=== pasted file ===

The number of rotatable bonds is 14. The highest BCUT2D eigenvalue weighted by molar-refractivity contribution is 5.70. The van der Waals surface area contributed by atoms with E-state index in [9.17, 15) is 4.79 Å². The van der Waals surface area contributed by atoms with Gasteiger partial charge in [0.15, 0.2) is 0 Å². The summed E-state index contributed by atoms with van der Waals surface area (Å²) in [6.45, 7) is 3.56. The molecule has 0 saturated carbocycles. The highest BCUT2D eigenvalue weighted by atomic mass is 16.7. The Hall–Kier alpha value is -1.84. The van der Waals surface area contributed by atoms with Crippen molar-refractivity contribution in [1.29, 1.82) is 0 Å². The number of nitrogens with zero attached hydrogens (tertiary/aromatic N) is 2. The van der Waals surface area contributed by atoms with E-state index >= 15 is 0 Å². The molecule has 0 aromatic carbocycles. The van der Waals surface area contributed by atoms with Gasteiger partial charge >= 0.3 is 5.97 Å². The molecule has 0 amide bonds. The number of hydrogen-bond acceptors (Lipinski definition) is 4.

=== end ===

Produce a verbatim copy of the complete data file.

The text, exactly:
The number of rotatable bonds is 14. The highest BCUT2D eigenvalue weighted by molar-refractivity contribution is 5.70. The van der Waals surface area contributed by atoms with E-state index in [9.17, 15) is 4.79 Å². The van der Waals surface area contributed by atoms with Gasteiger partial charge in [0.15, 0.2) is 0 Å². The summed E-state index contributed by atoms with van der Waals surface area (Å²) in [6.45, 7) is 3.56. The molecule has 0 saturated carbocycles. The highest BCUT2D eigenvalue weighted by atomic mass is 16.7. The Hall–Kier alpha value is -1.84. The van der Waals surface area contributed by atoms with Crippen molar-refractivity contribution in [1.29, 1.82) is 0 Å². The number of nitrogens with zero attached hydrogens (tertiary/aromatic N) is 2. The van der Waals surface area contributed by atoms with E-state index >= 15 is 0 Å². The molecule has 0 aromatic carbocycles. The van der Waals surface area contributed by atoms with Gasteiger partial charge >= 0.3 is 5.97 Å². The molecule has 0 amide bonds. The number of hydrogen-bond acceptors (Lipinski definition) is 4.